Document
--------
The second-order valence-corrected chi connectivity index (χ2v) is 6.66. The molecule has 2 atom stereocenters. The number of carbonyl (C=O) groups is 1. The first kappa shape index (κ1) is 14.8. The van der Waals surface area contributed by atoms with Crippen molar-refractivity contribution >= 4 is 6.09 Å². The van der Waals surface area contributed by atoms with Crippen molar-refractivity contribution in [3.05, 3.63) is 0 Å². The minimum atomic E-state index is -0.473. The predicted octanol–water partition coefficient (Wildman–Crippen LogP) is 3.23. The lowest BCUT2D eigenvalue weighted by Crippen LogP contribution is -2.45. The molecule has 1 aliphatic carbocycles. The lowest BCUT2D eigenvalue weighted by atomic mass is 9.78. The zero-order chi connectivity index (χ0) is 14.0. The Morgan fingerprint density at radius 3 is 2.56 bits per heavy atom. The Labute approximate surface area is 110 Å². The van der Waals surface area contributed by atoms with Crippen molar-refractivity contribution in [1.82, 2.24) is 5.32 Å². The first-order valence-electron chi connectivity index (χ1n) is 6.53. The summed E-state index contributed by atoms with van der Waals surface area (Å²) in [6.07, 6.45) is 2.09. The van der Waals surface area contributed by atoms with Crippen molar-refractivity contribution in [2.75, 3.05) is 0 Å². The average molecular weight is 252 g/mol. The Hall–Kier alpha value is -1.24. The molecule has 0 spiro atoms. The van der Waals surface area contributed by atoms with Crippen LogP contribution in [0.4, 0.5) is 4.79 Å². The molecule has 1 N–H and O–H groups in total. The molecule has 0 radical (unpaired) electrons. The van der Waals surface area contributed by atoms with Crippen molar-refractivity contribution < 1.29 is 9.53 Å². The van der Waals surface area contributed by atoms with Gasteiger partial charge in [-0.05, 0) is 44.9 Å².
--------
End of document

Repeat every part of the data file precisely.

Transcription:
The second-order valence-corrected chi connectivity index (χ2v) is 6.66. The molecule has 2 atom stereocenters. The number of carbonyl (C=O) groups is 1. The first kappa shape index (κ1) is 14.8. The van der Waals surface area contributed by atoms with Crippen molar-refractivity contribution >= 4 is 6.09 Å². The van der Waals surface area contributed by atoms with Crippen molar-refractivity contribution in [3.05, 3.63) is 0 Å². The minimum atomic E-state index is -0.473. The predicted octanol–water partition coefficient (Wildman–Crippen LogP) is 3.23. The lowest BCUT2D eigenvalue weighted by Crippen LogP contribution is -2.45. The molecule has 1 aliphatic carbocycles. The lowest BCUT2D eigenvalue weighted by atomic mass is 9.78. The zero-order chi connectivity index (χ0) is 14.0. The Morgan fingerprint density at radius 3 is 2.56 bits per heavy atom. The Labute approximate surface area is 110 Å². The van der Waals surface area contributed by atoms with Crippen molar-refractivity contribution in [1.82, 2.24) is 5.32 Å². The first-order valence-electron chi connectivity index (χ1n) is 6.53. The summed E-state index contributed by atoms with van der Waals surface area (Å²) in [6.07, 6.45) is 2.09. The van der Waals surface area contributed by atoms with Crippen molar-refractivity contribution in [2.75, 3.05) is 0 Å². The average molecular weight is 252 g/mol. The Hall–Kier alpha value is -1.24. The molecule has 0 spiro atoms. The van der Waals surface area contributed by atoms with Crippen LogP contribution in [0.4, 0.5) is 4.79 Å². The molecule has 1 N–H and O–H groups in total. The molecule has 0 radical (unpaired) electrons. The van der Waals surface area contributed by atoms with Crippen molar-refractivity contribution < 1.29 is 9.53 Å². The van der Waals surface area contributed by atoms with Gasteiger partial charge in [-0.05, 0) is 44.9 Å².